“African governments urgently need to drive greater investment in the tech sector and the knowledge economy,” said Chido Munyati, Head of Africa Division at the World Economic Forum. “Policy-makers can make a difference by reducing the burden of regulation, embedding incentives within legislation and investing in science and technology skills.”

The report breaks down these three policy enablers:

  • Pass legislation such as “Start-up Acts” designed to spur private sector innovation, reduce the burden of regulation and promote entrepreneurship, in which Tunisia and Senegal are leading the way.
  • Embed incentives for start-ups in legislation, such as start-up grants, rebates on efficiency gains through technology implementation, co-investment of critical infrastructure, tax-free operations for the early years, and incentives for R&D.
  • Invest in workforce education, skills and competencies. Currently, only 2% of Africa’s university-age population holds a STEM-related (science, technology, engineering, mathematics) degree.

However, the analysis of 188 government incentives for business across 32 African countries finds that just 14 incentives – fewer than 10% – facilitate investment in Fourth Industrial Revolution technology. And most of these incentive schemes lack an efficient monitoring and evaluation system to gauge their effectiveness.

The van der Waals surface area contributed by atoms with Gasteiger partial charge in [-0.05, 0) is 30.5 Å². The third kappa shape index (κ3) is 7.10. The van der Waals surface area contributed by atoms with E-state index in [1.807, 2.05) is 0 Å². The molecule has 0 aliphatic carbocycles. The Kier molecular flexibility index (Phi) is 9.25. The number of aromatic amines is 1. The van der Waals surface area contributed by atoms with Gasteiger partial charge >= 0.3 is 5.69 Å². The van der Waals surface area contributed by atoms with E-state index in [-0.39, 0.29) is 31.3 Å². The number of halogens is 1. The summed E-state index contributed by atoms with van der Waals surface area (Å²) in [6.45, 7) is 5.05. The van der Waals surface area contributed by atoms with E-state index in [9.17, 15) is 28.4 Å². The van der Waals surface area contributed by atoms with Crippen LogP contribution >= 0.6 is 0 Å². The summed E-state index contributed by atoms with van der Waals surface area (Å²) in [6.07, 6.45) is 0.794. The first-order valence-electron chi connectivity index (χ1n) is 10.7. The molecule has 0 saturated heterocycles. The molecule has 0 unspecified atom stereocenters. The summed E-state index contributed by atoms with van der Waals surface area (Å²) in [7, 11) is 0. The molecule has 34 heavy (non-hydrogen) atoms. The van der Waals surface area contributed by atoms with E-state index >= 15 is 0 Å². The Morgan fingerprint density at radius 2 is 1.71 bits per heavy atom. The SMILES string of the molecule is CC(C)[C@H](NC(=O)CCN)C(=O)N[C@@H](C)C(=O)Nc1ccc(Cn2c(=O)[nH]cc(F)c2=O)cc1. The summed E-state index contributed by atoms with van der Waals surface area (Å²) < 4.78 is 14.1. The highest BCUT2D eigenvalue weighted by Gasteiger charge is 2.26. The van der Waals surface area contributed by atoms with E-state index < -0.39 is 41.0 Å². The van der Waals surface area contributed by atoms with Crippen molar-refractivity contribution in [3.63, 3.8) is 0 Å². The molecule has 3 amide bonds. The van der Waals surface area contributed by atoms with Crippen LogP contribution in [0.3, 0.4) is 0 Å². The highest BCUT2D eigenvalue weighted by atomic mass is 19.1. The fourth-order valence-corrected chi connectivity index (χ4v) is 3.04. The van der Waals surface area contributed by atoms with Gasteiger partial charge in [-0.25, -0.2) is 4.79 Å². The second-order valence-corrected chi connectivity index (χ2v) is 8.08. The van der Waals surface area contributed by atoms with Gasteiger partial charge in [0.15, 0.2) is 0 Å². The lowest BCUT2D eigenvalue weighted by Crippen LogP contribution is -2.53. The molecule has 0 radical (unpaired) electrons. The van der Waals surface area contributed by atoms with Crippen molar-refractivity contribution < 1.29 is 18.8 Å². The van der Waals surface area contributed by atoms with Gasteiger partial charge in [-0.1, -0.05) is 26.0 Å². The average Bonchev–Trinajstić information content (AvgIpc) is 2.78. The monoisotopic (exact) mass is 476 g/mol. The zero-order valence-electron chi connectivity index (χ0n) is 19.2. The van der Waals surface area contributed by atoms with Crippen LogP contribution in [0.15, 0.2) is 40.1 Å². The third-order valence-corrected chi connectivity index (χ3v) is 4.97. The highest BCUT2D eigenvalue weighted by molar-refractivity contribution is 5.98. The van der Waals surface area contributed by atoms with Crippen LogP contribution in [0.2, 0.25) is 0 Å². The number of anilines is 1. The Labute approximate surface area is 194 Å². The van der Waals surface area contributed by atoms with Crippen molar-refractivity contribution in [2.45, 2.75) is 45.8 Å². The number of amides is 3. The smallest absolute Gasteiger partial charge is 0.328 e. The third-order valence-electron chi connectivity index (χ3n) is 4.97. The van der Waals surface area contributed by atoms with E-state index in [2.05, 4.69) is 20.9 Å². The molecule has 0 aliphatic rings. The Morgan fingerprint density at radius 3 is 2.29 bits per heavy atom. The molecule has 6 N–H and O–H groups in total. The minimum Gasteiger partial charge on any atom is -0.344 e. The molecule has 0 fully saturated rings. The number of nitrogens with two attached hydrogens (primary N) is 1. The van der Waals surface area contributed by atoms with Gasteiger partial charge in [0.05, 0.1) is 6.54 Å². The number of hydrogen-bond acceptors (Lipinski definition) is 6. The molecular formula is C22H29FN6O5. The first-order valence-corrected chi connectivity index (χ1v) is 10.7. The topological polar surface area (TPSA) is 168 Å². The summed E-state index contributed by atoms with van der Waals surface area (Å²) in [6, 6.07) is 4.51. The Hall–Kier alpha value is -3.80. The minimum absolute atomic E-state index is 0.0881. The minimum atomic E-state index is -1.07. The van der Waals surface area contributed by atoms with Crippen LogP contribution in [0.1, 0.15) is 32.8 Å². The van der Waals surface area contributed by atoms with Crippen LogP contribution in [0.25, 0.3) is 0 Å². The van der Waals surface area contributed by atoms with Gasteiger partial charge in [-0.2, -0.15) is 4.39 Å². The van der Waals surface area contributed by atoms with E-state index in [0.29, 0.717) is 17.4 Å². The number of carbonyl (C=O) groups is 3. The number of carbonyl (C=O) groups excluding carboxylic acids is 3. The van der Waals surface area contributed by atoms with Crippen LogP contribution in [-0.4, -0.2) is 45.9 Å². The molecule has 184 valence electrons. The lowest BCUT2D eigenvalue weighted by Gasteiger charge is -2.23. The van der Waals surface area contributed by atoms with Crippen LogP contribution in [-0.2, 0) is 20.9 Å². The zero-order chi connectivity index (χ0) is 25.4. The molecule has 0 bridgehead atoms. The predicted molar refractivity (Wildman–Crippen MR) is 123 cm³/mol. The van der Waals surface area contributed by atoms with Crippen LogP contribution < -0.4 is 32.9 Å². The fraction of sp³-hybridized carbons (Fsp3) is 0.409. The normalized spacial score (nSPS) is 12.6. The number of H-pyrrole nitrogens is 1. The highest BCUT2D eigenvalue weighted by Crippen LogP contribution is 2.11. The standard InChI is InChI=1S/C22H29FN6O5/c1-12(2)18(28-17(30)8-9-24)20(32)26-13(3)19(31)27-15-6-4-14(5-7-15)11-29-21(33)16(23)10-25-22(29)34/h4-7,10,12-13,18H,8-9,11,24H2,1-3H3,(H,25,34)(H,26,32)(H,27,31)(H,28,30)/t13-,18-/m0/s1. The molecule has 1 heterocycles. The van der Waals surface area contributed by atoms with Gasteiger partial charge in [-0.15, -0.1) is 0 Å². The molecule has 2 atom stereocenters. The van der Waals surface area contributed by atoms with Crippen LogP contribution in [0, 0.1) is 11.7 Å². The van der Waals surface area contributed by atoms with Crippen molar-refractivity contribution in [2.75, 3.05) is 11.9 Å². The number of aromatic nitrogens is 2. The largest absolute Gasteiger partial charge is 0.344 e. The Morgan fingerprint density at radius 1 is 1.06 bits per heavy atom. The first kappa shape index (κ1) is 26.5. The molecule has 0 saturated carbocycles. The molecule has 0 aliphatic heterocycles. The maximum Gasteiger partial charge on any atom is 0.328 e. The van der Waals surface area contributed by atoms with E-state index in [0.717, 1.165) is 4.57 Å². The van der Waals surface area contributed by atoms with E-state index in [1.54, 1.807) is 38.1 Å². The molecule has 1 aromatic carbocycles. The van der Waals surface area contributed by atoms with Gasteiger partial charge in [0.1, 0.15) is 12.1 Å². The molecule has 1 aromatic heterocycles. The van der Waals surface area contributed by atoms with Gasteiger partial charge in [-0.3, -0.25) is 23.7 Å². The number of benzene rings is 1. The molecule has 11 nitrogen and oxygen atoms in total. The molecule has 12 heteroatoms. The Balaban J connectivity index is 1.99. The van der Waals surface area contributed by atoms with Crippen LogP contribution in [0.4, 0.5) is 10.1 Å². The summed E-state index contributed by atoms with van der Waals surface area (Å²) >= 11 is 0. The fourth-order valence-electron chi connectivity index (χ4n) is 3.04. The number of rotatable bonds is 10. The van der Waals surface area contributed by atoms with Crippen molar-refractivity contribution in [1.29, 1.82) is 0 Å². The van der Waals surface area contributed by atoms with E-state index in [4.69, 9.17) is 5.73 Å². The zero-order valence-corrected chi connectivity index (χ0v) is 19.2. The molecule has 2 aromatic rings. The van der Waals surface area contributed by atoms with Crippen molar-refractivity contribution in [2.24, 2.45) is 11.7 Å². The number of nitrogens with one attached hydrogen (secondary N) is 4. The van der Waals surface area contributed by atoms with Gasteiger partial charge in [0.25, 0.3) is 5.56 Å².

Delia Ndlovu, Africa Chair, Deloitte, believes that digital transformation promises to boost economic growth in Africa: “Connecting the region to the global digital economy will not only open new avenues of opportunity for small businesses, but will also increase intra-Africa trade which is low at 16% compared to markets such as intra-European trade which is approximately 65% to 70%.”

African governments have much to learn from each other. In Côte d’Ivoire, an R&D tax incentive has been created to direct investment away from commodities and into innovation. In South Africa, the Automotive Investment Transformation Fund created by the largest manufacturers in the country is facilitating the development of a diverse supplier base to realise the 60% local content target set by the Automotive Production and Development Programme (APDP). In Tunisia, the government offers state salaries for up to three start-up founders per company during the first year of operations, with a right to return to their old jobs if the venture fails.